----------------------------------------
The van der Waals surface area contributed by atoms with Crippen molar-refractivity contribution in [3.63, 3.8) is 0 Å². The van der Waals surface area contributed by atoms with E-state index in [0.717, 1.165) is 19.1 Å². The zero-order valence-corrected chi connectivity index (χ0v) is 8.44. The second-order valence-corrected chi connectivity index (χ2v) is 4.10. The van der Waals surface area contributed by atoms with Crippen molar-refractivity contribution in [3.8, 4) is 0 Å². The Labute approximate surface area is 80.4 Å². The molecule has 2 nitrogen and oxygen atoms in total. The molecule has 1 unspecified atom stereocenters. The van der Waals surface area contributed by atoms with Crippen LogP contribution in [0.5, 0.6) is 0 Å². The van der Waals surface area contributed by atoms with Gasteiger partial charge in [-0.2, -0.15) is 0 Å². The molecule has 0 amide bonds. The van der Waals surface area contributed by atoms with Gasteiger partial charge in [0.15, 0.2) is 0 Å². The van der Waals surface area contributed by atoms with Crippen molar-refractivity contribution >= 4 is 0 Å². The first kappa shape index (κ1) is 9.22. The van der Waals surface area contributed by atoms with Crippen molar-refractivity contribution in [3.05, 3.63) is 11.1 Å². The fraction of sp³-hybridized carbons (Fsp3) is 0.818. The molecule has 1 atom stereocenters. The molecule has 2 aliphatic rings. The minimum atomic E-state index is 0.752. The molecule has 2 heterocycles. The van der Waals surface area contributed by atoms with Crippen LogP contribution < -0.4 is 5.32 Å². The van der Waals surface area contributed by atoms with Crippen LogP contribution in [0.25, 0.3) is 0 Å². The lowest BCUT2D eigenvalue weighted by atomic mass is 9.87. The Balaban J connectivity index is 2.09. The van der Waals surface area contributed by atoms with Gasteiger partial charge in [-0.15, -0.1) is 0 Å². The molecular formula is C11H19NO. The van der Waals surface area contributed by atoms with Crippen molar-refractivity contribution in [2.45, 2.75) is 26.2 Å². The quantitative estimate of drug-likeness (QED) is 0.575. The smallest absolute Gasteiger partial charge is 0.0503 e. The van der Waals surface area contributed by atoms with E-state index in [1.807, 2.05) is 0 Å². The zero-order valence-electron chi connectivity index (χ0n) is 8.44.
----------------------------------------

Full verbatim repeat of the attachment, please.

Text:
The van der Waals surface area contributed by atoms with Crippen molar-refractivity contribution in [3.63, 3.8) is 0 Å². The van der Waals surface area contributed by atoms with E-state index in [0.717, 1.165) is 19.1 Å². The zero-order valence-corrected chi connectivity index (χ0v) is 8.44. The second-order valence-corrected chi connectivity index (χ2v) is 4.10. The van der Waals surface area contributed by atoms with Crippen molar-refractivity contribution in [3.8, 4) is 0 Å². The Labute approximate surface area is 80.4 Å². The molecule has 2 nitrogen and oxygen atoms in total. The molecule has 1 unspecified atom stereocenters. The van der Waals surface area contributed by atoms with Crippen LogP contribution in [0.5, 0.6) is 0 Å². The van der Waals surface area contributed by atoms with Gasteiger partial charge in [-0.2, -0.15) is 0 Å². The molecule has 0 amide bonds. The van der Waals surface area contributed by atoms with Gasteiger partial charge in [0.15, 0.2) is 0 Å². The van der Waals surface area contributed by atoms with Crippen molar-refractivity contribution >= 4 is 0 Å². The first kappa shape index (κ1) is 9.22. The van der Waals surface area contributed by atoms with Crippen molar-refractivity contribution in [3.05, 3.63) is 11.1 Å². The fraction of sp³-hybridized carbons (Fsp3) is 0.818. The molecule has 1 atom stereocenters. The molecule has 2 aliphatic rings. The minimum atomic E-state index is 0.752. The molecule has 2 heterocycles. The van der Waals surface area contributed by atoms with Crippen LogP contribution < -0.4 is 5.32 Å². The van der Waals surface area contributed by atoms with Crippen LogP contribution in [0.25, 0.3) is 0 Å². The lowest BCUT2D eigenvalue weighted by atomic mass is 9.87. The Balaban J connectivity index is 2.09. The van der Waals surface area contributed by atoms with Gasteiger partial charge in [-0.15, -0.1) is 0 Å². The molecular formula is C11H19NO. The van der Waals surface area contributed by atoms with Crippen molar-refractivity contribution in [2.45, 2.75) is 26.2 Å². The quantitative estimate of drug-likeness (QED) is 0.575. The smallest absolute Gasteiger partial charge is 0.0503 e. The van der Waals surface area contributed by atoms with E-state index in [1.807, 2.05) is 0 Å². The zero-order valence-electron chi connectivity index (χ0n) is 8.44.